2011 in retrospect and 2012 prospects

There has been very little progress made this year with regard to the implementation of the Global Political Agreement. On the political front, this has been a standstill year. Yet this is the year of the so-called Arab Spring, which resulted in the ousting of at least three dictators and the murder of one of them.

John Nkomo
John Nkomo

It is, however, the Arab Spring that has forced the SADC to begin to tighten its screws against President Mugabe and his former liberation party, Zanu (PF). The regional body began to grow teeth – much to Mugabe’s chagrin. But the tightening of the screws on Zimbabwe is still to bear any fruit. Perhaps Zuma’s forthcoming visit to the country will result in a meaningful assessment of what progress the inclusive government has made in fulfilling the dictates of an agreed roadmap to democratic elections.

The year 2011 has been a year of aging and ailing, with President Mugabe making several trips to the Far East, as well as visiting a local medical centre, obviously for specialist attention, given his advanced age and failing health. It has also been a year of a new threat to the nation’s economic recovery as the Zanu (PF) side of the inclusive government, desperate

for a viable electoral gimmick, embarked on the damaging empowerment and economic indigenisation programme. The inclusive government is not entirely agreed on the modalities of undertaking economic indigenisation, and the current efforts are being high-jacked for partisan political mileage at the expense of national economic recovery. This has caused foreign investors to shun Zimbabwe as an investment destination. This has also been worsened by the escalation of violence for the best part of the year, clearly indicating that the social and economic stability brought about as a result of the inauguration of the government of national unity is fast being eroded.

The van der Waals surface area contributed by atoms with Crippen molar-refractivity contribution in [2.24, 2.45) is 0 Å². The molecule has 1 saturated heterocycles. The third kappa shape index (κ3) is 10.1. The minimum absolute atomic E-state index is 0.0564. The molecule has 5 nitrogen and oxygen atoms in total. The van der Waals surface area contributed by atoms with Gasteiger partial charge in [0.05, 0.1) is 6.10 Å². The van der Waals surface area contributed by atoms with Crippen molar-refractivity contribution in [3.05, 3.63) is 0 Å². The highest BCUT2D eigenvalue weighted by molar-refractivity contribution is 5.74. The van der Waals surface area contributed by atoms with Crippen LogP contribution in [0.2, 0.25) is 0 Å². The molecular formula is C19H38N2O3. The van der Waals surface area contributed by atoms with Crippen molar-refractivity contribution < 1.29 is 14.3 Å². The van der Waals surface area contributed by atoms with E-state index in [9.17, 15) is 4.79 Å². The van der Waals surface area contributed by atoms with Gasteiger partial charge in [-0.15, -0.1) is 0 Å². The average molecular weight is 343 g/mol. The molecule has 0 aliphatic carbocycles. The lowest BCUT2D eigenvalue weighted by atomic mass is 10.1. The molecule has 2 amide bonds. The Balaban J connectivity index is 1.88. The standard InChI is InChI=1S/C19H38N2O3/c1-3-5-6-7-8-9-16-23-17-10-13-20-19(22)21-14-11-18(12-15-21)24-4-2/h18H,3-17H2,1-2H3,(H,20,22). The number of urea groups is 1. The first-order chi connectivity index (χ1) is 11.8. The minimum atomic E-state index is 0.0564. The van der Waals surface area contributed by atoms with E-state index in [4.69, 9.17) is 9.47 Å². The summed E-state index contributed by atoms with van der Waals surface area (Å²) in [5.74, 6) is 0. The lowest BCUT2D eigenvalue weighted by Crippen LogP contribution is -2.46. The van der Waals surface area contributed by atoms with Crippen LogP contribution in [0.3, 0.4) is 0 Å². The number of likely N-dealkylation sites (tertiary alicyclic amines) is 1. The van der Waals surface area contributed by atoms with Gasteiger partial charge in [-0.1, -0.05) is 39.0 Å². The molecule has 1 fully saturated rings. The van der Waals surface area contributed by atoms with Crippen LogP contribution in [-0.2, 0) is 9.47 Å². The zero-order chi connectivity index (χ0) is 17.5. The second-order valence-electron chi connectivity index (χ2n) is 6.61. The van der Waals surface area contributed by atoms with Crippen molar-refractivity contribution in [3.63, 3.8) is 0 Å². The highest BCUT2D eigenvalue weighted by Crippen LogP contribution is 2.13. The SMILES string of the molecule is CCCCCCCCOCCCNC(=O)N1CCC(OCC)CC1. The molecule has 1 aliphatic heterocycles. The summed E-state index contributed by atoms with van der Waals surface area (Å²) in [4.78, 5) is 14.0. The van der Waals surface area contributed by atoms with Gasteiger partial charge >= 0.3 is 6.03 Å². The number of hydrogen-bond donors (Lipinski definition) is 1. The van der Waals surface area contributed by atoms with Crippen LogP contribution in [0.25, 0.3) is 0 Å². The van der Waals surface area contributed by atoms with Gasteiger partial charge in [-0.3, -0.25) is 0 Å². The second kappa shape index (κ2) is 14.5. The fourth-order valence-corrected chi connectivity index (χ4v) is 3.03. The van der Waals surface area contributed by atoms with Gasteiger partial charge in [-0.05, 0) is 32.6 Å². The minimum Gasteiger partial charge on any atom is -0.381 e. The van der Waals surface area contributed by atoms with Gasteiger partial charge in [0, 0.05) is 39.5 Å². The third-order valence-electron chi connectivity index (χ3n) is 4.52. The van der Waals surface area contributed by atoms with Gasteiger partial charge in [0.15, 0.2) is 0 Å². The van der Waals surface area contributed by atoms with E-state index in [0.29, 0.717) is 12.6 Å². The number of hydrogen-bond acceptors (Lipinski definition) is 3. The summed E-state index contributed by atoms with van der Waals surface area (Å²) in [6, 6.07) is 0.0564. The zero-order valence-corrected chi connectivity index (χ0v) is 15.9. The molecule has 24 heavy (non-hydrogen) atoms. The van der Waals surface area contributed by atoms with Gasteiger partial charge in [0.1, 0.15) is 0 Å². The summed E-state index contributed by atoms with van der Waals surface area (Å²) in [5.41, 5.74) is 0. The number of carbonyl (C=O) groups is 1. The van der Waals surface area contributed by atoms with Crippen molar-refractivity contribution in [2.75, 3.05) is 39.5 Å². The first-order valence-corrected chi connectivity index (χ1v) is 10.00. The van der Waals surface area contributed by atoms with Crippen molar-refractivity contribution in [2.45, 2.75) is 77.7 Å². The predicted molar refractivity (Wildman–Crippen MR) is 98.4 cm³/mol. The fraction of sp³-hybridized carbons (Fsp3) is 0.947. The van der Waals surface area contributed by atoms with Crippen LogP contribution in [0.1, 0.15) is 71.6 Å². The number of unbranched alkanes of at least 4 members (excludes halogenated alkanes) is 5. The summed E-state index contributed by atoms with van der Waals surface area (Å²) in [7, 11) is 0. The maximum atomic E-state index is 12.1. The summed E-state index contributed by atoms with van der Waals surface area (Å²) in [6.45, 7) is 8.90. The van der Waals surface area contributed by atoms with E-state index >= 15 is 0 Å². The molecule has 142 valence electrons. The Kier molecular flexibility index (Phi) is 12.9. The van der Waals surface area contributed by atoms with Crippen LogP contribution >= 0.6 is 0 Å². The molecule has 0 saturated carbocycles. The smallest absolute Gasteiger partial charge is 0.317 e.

This has also been the year that Zimbabweans went about writing their own constitution. This is still work in progress, although the exercise could be concluded by the end of this year all things being equal. The continued polarisation of the nation has meant that the so-called Organ on Healing and Reconciliation has been totally ineffective in its efforts to get the people of this country come together, forgive each other and be reconciled as a united nation.

The death, if not assassination, of General Solomon Mujuru in August this year marked a sad chapter in the history of this nation. Foul play is suspected, and the relevant authorities are dragging their feet in relation to disclosing the truth about the General’s death.

It is my fear that the year 2012 will have much of the same as the outgoing year. The finalisation of the writing of the new constitution is likely to take the best part of the first half of the year 2012. The numerous outstanding issues that have so far been agreed by the GNU will need to be implemented before any planning for the next elections is undertaken.

Most outstanding issues will remain unresolved and this will result in the next elections being delayed. The elections are only likely to be held in 2013 whether Mugabe likes it or not.

We wait to see the Code of Conduct that is being drawn up by VP John Nkomo, which is aimed at stopping political parties from engaging in violence. In 2012, SADC will apply more pressure on Mugabe and Zanu (PF), but this will be resisted. The MDC is going to continue to be frustrated, but there is little else they can do. There is, however, likely to be divine intervention in the affairs of this country in the year 2012.

Post published in: Opinions & Analysis

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